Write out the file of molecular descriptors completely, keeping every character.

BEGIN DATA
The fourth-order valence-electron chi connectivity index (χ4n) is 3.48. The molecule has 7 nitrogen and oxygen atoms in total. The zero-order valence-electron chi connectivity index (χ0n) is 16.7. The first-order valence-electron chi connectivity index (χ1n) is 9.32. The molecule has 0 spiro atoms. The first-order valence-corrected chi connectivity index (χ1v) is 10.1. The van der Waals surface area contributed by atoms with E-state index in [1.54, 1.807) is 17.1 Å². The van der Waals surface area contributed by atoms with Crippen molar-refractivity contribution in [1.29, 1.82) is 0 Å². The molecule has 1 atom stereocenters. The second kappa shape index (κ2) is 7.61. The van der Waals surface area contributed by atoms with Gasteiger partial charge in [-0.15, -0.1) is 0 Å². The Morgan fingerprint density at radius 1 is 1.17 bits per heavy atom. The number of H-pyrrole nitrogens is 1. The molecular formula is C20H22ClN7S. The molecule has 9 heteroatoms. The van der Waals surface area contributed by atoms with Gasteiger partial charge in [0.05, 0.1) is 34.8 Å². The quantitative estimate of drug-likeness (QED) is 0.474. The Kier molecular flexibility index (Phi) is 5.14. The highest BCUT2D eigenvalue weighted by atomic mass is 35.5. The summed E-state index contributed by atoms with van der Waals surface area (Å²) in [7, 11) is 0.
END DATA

The fourth-order valence-electron chi connectivity index (χ4n) is 3.48. The molecule has 7 nitrogen and oxygen atoms in total. The zero-order valence-electron chi connectivity index (χ0n) is 16.7. The first-order valence-electron chi connectivity index (χ1n) is 9.32. The molecule has 0 spiro atoms. The first-order valence-corrected chi connectivity index (χ1v) is 10.1. The van der Waals surface area contributed by atoms with E-state index in [1.54, 1.807) is 17.1 Å². The van der Waals surface area contributed by atoms with Crippen molar-refractivity contribution in [1.29, 1.82) is 0 Å². The molecule has 1 atom stereocenters. The second kappa shape index (κ2) is 7.61. The van der Waals surface area contributed by atoms with Gasteiger partial charge in [-0.15, -0.1) is 0 Å². The Morgan fingerprint density at radius 1 is 1.17 bits per heavy atom. The number of H-pyrrole nitrogens is 1. The molecular formula is C20H22ClN7S. The molecule has 9 heteroatoms. The van der Waals surface area contributed by atoms with Gasteiger partial charge in [0.05, 0.1) is 34.8 Å². The quantitative estimate of drug-likeness (QED) is 0.474. The Kier molecular flexibility index (Phi) is 5.14. The highest BCUT2D eigenvalue weighted by atomic mass is 35.5. The summed E-state index contributed by atoms with van der Waals surface area (Å²) in [7, 11) is 0.